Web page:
Two years after it introduced a navigation system using augmented reality (AR) technology to enhance navigational awareness, Japan’s Mitsui O.S.K. Lines announced upgrades to the capabilities as it also explores expanding the deployment of the technology more broadly across its fleet. The enhancements to the technology help navigators avoid dangerous shallow areas.
First installed in March 2018 aboard MOL’s new car carrier, Beluga Ace, the system jointly developed with Furuno Electric Co. displays information on other vessels sailing on a planned route and surrounding sea areas. The project partners’ goal was to support crewmembers, alerting them to other vessels they need to watch, the location of shallow waters, and other potential hazards, by displaying integrated real-time video images with information from nautical instruments on screens on the bridge.
The system integrates information from the Automatic Identification System (AIS) and radar with real-time video images from the bridge camera in collaboration with Furuno Electric’s Electric Chart Display and Information System (ECDIS). It provides visual support to crewmembers during their watch-keeping and ship operations by using AR technology to superimposing real-time video imagery and voyage information, displaying ocean conditions on the screens.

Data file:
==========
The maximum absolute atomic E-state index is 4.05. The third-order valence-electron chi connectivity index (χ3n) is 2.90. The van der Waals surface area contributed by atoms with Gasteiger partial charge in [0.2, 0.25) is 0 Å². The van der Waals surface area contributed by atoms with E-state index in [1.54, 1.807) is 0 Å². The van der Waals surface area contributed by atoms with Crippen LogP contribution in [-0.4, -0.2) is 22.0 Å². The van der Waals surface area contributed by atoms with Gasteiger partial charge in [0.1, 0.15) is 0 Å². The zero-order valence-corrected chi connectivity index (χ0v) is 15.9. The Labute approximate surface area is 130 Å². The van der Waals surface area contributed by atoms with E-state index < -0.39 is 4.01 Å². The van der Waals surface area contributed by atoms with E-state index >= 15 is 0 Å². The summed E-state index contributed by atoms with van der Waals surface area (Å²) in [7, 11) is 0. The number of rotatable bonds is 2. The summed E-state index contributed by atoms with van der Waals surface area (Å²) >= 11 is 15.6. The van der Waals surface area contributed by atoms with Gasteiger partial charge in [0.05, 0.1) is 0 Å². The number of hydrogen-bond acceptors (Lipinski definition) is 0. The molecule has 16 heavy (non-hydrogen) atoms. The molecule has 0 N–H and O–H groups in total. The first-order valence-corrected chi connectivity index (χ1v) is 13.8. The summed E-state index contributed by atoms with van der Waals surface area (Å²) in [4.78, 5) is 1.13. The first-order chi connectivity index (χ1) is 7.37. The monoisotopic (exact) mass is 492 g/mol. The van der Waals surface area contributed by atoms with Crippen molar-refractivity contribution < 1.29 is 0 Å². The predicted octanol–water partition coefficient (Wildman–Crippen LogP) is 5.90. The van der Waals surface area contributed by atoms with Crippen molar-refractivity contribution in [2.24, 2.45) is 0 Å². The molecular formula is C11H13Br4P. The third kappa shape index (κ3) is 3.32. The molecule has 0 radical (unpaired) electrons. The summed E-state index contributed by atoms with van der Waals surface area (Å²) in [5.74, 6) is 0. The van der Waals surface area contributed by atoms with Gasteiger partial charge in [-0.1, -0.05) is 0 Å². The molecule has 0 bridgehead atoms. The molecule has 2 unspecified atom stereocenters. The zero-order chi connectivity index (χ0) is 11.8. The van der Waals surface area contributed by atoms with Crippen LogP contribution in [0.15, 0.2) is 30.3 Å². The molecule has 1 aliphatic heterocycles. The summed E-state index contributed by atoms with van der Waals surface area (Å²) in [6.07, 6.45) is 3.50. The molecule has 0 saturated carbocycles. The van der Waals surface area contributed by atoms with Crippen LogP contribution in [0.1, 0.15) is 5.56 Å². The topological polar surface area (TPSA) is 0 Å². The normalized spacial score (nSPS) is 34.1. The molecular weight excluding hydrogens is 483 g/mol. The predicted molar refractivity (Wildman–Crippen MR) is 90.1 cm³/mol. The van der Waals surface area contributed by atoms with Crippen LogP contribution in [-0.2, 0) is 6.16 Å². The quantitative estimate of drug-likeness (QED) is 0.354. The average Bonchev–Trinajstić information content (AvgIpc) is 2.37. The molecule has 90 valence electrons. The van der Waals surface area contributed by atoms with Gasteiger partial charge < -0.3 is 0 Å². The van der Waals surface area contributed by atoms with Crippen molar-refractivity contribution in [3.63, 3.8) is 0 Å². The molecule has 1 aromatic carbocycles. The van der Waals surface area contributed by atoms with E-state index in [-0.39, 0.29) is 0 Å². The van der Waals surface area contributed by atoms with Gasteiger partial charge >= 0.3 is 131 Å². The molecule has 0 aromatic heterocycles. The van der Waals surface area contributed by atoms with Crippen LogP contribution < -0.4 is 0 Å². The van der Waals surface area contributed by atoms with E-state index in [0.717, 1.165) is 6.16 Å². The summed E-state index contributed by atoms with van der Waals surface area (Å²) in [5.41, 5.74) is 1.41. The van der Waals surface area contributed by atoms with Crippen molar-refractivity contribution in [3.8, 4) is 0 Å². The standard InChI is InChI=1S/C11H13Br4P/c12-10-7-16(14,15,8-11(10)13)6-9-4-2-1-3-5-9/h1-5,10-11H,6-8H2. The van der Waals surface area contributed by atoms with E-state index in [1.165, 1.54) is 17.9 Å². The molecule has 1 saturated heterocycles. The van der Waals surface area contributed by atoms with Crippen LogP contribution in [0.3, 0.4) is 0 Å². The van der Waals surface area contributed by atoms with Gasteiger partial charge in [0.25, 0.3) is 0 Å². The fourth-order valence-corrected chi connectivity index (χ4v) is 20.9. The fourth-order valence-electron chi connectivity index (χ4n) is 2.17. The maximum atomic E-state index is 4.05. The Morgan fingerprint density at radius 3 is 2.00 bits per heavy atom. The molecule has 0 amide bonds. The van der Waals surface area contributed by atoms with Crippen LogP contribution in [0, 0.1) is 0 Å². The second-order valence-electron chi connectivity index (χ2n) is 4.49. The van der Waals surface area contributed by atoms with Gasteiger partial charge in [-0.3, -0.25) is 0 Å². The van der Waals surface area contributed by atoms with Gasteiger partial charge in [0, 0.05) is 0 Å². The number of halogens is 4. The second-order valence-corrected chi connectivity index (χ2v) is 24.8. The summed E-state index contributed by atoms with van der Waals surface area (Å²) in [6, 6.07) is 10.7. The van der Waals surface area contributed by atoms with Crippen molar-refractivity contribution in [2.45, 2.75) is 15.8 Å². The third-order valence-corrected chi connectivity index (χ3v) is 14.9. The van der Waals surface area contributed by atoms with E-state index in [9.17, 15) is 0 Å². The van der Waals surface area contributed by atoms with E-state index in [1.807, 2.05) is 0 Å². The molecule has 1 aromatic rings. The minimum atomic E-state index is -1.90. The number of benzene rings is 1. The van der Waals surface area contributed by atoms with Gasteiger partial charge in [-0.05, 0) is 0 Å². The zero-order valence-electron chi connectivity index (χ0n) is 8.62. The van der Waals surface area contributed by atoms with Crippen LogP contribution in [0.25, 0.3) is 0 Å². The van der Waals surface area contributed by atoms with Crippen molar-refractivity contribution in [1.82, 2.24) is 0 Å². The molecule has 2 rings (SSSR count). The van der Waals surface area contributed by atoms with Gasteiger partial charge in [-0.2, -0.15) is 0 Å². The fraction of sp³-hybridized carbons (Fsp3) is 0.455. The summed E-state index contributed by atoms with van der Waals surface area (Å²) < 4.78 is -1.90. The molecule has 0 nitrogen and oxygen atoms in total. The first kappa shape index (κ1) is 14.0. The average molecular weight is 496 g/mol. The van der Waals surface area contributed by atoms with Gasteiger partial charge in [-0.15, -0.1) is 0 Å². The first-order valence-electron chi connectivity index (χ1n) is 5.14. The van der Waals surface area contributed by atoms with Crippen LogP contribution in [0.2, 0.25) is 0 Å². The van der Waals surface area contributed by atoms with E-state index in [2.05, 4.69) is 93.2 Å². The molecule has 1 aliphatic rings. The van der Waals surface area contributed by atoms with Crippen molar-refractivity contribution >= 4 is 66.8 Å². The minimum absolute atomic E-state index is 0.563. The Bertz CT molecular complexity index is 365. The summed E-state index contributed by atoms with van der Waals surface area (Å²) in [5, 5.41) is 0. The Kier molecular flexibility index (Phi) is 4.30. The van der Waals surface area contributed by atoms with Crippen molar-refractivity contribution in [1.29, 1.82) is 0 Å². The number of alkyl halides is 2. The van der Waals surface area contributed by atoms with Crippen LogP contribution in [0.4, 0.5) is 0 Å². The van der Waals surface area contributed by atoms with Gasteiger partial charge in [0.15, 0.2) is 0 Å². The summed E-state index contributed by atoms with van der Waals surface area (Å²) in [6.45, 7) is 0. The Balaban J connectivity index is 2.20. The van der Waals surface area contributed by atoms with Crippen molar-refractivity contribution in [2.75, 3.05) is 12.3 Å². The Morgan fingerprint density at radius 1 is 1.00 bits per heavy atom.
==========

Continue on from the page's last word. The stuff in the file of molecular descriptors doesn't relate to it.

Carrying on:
The current upgrade to the AR navigation system now enables it to automatically display borders between deep-sea areas where vessels can navigate safely and shallower areas that may pose risks. The previous system required a manual setting to display shallow areas, but this upgrade allows for automatic full-time display using a safety contour in red, yellow, or orange, supporting the navigators’ situation awareness visually.
MOL began demonstration testing of the system in October 2018 aboard the first of its VLCCs, Suzukasan, seeking to refine the AR display screen and verify the system’s effectiveness. The initial focus was on the VLCC fleet, a vessel type MOL notes that requires the highest level of operating safety Due to its deep draft, VLCC operations require special care when navigating on the waters such as the Straits of Singapore and Malacca, a heavily trafficked sea lane that has limited areas.
The AR navigation system has so far been installed on 24 MOL-operated very large crude carriers. MOL plans to expand the installation of the system to more vessels in the future and is proceeding with trials on ships in its energy transport fleet including LNG carriers, as well as dry bulkers.
Source: The Maritime Executive